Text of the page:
Negative Staining Electron Microscopy

Tips & Trick for the Diagnosis of Pathogens

  • Negative staining electron microscopy of cowpox virus particles (0.5 % uranyl acetate). The particles are embedded in a thin film of heavy metal salts, which causes a rather homogeneous dark background and contrasts the surface features of the viruses.Negative staining electron microscopy of cowpox virus particles (0.5 % uranyl acetate). The particles are embedded in a thin film of heavy metal salts, which causes a rather homogeneous dark background and contrasts the surface features of the viruses.

In infectious diseases, diagnostic electron microscopy (DEM) is used for screening samples to find the pathogenic agent, e.g. viruses, bacteria or parasites [1]. For this purpose, negative staining followed by transmission electron microscopy is predominantly applied because of its simplicity, quickness and, finally, long tradition which made numerous images of pathogens available in the literature. As diagnostic result, DEM provides rather the morphological group than the actual species or strain of the pathogens found, which may already be sufficient to diagnose the disease. However, in most cases DEM is used as a rapid scouting method to restrict the number of possible pathogens involved, enabling a more focussed, target-specific diagnosis. The application of DEM is beneficial in cases in which speed of diagnosis is essential, previously unknown pathogens may be involved, specific tests are lacking, or just as an independent control [2].

Negative Staining Procedure

Negative staining is a procedure, which embeds small biological particles adsorbed on an electron transparent sample support (EM grid) in a thin and amorphous film of heavy metal salts to reveal their structural details in the transmission electron microscope (Figure). Different protocols for negative staining electron microscopy were successfully used [3], [4]. The use of small droplets for particle adsorption from a suspension and for washing and staining became the most popular procedure. The droplet protocol [5] usually comprises the following steps: EM grid pre-treatment, particle adsorption, washing, and incubation with heavy metal stain. The following short paragraphs will detail the specific requirements of each step and provide solutions to meet them.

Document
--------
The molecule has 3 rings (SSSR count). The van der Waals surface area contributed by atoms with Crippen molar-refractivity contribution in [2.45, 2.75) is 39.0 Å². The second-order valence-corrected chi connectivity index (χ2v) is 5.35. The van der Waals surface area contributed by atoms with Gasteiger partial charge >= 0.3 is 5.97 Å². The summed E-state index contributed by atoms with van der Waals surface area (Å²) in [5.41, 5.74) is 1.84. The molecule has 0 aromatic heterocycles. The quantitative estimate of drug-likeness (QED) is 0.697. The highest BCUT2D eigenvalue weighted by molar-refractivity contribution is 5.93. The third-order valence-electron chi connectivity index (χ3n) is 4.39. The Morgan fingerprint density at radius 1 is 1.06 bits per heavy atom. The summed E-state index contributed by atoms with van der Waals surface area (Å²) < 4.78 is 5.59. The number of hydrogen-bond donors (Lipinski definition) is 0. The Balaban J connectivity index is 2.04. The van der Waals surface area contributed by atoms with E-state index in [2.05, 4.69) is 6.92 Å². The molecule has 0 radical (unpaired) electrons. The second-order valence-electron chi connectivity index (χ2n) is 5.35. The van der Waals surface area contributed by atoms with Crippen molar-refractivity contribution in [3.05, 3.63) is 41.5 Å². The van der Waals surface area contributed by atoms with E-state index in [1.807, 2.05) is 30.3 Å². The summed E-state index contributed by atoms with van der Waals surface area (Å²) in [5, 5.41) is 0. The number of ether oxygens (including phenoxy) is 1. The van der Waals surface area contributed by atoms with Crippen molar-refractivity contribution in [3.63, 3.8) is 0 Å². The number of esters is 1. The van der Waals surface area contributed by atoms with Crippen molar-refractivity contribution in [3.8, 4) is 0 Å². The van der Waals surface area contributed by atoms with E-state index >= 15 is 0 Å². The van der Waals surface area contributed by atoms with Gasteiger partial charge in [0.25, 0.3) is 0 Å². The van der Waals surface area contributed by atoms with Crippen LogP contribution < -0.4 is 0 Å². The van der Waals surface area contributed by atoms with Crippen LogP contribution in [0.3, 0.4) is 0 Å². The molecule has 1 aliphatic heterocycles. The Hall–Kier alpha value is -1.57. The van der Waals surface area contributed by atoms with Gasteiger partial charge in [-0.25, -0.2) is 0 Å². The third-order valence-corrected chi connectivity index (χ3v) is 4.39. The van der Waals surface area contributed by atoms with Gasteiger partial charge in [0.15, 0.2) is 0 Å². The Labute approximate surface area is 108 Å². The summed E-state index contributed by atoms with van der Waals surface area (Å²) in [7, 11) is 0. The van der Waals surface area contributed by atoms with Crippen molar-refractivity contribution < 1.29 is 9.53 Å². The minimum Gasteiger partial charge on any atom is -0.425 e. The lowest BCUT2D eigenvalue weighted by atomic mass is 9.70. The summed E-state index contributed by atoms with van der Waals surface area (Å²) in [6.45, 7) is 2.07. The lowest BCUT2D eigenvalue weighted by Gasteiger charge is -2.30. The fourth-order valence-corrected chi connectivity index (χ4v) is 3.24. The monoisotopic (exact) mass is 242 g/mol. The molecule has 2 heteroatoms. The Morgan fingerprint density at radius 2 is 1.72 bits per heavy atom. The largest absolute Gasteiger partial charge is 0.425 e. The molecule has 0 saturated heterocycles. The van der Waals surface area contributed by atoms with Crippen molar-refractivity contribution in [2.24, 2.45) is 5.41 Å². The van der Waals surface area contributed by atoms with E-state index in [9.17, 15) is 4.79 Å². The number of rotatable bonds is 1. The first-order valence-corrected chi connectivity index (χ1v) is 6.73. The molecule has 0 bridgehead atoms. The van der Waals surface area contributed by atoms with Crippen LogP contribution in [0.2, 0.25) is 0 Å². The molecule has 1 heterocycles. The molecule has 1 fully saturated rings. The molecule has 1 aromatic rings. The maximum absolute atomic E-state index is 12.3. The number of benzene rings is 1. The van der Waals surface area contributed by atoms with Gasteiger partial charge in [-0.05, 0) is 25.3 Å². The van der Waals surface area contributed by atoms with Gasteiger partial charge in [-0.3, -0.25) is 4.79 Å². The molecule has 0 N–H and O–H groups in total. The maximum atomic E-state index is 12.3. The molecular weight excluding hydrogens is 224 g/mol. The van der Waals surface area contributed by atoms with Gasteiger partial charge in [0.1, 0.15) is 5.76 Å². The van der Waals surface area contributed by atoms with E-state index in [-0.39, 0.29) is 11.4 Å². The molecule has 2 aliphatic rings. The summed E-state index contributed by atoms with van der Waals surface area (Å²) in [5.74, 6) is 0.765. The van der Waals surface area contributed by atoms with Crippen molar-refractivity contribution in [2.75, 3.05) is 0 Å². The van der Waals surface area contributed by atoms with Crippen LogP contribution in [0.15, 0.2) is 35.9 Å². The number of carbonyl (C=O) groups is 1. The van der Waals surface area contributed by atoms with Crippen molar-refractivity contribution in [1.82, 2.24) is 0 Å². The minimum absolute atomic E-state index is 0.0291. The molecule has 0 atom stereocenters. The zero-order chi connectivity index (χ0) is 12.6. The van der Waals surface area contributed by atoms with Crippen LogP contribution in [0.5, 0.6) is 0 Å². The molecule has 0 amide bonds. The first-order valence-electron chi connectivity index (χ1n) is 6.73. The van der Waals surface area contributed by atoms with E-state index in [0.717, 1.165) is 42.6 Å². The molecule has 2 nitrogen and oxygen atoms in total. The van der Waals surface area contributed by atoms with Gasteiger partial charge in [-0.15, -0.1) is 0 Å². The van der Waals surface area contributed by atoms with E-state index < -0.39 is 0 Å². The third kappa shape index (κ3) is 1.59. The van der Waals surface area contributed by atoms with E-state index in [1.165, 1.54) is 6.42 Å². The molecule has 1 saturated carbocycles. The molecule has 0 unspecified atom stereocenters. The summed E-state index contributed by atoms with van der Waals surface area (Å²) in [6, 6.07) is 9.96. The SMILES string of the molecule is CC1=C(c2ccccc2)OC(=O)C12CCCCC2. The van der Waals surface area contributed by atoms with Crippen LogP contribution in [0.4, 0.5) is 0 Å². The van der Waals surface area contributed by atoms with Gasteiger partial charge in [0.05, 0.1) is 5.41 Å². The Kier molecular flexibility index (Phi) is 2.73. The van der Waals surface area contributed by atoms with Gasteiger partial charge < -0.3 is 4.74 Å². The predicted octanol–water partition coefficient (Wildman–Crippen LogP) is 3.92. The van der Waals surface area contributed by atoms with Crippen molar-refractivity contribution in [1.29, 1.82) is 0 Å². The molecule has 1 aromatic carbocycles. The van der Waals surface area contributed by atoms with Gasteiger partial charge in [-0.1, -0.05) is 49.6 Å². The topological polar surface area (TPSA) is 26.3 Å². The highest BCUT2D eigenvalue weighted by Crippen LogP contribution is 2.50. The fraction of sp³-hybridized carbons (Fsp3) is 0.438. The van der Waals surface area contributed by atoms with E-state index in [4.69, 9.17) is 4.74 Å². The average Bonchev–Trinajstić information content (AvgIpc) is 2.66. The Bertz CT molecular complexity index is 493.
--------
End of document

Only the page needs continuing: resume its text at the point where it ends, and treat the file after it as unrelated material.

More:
Preparation of EM Grids

Requirement: Support films must be transparent and mechanically stable during exposure in the electron beam.

Solution: Use grids with small meshes (e.g. 300-400 mesh) and good heat conductivity (e.g. copper grids). Adding a thin (2-5 nm) carbon layer on top of the plastic film helps to spread efficiently the thermal energy introduced by the electron beam during imaging.


Requirement: The hydrophilic suspension must spread on the plastic film of the EM grid to allow adsorption of particles.

Moreover, particles should strongly adhere at the EM grid surface during further processing (e.g. washing).

Solution: Physical charging by a glow discharge procedure (advantage: no chemicals; disadvantages: needs a machine, variable efficiency). Adsorption of a charged chemical (e.g. alcian blue; advantage: reproducibility, quickness; disadvantage: chemical modification of the sample support).


Requirement: Attachment of as many particles of interest at the grid surface as possible Solution: Adding a drop of suspension on pre-treated grid surface (drop-on-grid). This procedure usually results in higher particle number at the grid surface than putting the grids on a sample droplet. The incubation time is a critical factor: the longer, the better. 10 min is a good compromise. To increase the particle number further, use ultracentrifugation directly onto the grid, e.g. by using an airfuge [6].